If the episode doesn't really get into critiquing some of those old tropes, because that might reflect back on the show itself, it does so implicitly, mostly in the form of Janeway rolling her eyes at the role that she's playing even as she's vamping it up, and a bit more at Tom deciding that he's had enough of this holoprogram. I've always wished that the show might have snuck in one or two little bits of self-mockery, such as B'Elanna putting on Klingon armor and picking up a bat'leth and going in... and fitting in perfectly. Ah, well.

Poster's Log, Supplemental: Seeing Robert Picardo in a suit and glasses reminds me of his more recent role in the Coen Bros.' Hail, Caesar!, a period piece within a period piece.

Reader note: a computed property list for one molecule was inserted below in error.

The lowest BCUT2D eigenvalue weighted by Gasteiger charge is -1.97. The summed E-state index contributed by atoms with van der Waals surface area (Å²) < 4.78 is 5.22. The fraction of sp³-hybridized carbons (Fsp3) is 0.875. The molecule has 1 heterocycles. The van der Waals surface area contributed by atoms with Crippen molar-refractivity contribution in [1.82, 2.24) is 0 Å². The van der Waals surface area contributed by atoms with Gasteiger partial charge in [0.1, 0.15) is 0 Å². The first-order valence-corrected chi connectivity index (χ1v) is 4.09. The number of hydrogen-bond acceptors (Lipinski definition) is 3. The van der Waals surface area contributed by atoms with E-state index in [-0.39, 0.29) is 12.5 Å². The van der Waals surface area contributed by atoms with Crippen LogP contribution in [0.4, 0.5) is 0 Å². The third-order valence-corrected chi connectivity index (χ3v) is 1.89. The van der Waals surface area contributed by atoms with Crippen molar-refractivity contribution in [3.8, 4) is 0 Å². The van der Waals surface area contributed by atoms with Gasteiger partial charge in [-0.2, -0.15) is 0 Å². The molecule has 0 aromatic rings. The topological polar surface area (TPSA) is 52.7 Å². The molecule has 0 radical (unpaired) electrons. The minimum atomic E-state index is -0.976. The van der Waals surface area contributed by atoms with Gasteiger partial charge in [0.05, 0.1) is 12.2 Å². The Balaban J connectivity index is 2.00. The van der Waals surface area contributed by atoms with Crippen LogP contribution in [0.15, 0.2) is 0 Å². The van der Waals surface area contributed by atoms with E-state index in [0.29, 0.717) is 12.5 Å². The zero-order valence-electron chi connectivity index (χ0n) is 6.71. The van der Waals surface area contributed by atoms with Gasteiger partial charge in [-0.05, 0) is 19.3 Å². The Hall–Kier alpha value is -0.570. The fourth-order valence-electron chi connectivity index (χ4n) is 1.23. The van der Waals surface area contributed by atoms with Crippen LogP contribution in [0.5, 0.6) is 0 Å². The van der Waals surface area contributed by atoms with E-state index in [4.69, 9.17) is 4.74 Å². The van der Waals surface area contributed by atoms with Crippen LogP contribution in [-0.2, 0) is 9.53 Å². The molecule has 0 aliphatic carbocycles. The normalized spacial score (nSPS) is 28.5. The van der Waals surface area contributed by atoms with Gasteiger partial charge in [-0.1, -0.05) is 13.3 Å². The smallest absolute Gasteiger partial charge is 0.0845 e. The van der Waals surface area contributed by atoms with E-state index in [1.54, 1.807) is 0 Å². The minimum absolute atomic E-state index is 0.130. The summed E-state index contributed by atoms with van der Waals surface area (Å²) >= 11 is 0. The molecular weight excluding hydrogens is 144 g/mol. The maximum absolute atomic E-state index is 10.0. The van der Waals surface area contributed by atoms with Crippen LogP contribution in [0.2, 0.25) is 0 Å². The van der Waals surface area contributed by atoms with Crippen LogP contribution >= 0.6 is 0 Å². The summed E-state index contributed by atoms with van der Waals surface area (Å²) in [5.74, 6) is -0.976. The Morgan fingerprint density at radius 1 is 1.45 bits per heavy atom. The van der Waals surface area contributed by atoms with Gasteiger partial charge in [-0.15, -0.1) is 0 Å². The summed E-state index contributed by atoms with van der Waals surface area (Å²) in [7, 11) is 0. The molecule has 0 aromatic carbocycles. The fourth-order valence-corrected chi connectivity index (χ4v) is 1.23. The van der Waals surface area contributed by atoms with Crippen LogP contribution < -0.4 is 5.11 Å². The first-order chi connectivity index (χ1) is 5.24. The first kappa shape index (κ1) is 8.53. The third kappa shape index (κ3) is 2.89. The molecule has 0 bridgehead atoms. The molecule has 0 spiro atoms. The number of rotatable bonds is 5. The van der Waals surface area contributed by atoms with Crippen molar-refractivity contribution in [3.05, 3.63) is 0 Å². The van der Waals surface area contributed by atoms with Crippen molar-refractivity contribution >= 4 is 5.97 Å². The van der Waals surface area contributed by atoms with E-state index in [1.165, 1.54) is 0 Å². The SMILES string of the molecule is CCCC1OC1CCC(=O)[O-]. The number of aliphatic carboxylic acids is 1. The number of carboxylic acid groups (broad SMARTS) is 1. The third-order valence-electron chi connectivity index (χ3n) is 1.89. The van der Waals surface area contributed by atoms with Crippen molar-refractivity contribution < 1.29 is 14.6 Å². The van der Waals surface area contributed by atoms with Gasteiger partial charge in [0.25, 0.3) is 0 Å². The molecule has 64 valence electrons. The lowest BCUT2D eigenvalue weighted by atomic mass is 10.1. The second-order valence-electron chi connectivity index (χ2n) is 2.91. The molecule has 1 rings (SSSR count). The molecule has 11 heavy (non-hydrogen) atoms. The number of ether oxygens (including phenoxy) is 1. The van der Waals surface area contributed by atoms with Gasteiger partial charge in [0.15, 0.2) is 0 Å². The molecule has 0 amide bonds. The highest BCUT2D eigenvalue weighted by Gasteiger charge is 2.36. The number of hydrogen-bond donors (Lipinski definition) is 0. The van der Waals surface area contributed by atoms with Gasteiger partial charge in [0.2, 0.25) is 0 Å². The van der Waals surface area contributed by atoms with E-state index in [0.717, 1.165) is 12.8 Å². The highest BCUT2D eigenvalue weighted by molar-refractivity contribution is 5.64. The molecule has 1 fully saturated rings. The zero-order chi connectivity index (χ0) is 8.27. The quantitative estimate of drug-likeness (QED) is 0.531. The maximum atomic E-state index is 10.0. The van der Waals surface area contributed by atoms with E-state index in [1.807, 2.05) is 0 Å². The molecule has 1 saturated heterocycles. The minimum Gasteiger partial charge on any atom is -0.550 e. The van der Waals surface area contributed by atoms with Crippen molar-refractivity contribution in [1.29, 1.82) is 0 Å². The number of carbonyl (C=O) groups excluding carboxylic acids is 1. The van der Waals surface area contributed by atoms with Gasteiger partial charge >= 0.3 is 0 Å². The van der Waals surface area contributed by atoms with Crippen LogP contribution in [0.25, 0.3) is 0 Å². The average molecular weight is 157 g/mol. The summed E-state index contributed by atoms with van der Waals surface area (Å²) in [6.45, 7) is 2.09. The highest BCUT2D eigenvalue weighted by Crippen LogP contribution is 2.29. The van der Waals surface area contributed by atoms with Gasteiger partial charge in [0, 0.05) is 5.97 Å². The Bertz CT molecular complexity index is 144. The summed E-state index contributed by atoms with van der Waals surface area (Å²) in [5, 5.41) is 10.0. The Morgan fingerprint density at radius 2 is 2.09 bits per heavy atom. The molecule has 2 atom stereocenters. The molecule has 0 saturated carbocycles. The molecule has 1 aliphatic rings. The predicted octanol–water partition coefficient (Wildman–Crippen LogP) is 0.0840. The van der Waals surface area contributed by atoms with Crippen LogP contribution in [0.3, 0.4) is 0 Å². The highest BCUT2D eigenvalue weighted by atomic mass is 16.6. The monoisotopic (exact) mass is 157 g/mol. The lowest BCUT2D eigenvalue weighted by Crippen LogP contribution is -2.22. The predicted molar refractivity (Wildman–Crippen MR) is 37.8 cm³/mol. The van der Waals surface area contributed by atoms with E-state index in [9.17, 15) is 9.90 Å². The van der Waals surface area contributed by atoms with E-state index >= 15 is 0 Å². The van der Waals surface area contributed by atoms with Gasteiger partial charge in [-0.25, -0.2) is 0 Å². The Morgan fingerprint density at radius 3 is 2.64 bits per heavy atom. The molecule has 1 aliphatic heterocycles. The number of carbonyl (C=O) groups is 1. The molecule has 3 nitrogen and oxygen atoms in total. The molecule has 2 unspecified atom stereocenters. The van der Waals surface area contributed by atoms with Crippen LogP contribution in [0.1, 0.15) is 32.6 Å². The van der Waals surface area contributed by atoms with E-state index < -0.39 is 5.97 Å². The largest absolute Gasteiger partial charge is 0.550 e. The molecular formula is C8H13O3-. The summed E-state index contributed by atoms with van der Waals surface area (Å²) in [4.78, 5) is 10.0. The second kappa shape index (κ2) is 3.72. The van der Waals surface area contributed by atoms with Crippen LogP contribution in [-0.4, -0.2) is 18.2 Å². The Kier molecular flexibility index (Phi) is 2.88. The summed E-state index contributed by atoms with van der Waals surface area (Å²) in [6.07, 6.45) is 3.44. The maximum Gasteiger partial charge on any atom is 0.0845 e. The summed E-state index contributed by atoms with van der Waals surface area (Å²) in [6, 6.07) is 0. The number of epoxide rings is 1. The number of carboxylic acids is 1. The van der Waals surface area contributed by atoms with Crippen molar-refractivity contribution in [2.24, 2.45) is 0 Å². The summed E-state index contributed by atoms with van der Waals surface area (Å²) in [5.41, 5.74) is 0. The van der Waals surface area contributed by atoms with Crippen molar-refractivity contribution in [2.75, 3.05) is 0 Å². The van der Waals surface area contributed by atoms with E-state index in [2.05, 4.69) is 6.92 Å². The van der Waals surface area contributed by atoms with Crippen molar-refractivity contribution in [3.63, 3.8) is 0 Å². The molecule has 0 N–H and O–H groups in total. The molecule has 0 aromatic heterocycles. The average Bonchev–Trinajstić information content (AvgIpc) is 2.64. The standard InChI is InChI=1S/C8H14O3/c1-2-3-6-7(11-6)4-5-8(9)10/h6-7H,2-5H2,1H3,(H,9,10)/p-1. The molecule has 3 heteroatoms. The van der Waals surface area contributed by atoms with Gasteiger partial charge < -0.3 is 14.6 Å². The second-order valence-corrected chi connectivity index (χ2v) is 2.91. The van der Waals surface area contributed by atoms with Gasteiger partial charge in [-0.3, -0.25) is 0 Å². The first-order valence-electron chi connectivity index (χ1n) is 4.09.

posted by Halloween Jack (9 comments total) 1 user marked this as a favorite
 
Particle of the Week: The humble photon is a clear winner.
Pointless STO Comparison of the Week: Sadly, Star Trek Online does not include any Captain Proton content. Personally, I think it'd be a big hit. (They could make bank just selling the rocket ship skin.)

Ongoing Counts:
* Maximum Possible Photon Torpedoes: 2.
* Crew: 134.
* Credulity Straining Alpha Quadrant Contacts: 9.
* Janeway's Big Red Button: 2 aborted self-destructs, 1 successful, 1 game of chicken, 1 ramming speed.

Notes:
* I love Captain Proton.

It's not without its problems, which Jack has already gone over to my satisfaction. I was pleased that Janeway caught what was going on with the pheromones, at least.

However, apart from that, I do love Captain Proton - the crappy sets, the robot, the monochrome background. The robot. Spending most of an hour there was pretty fun no matter how little sense it makes. I enjoyed Mulgrew as Arachnea.

* I would've liked more with the photonic lifeforms.

On the face of it, it's an interesting idea: extradimensional photonic aliens in suits. But it isn't really explored - the war occurs offscreen, they never really get to talk.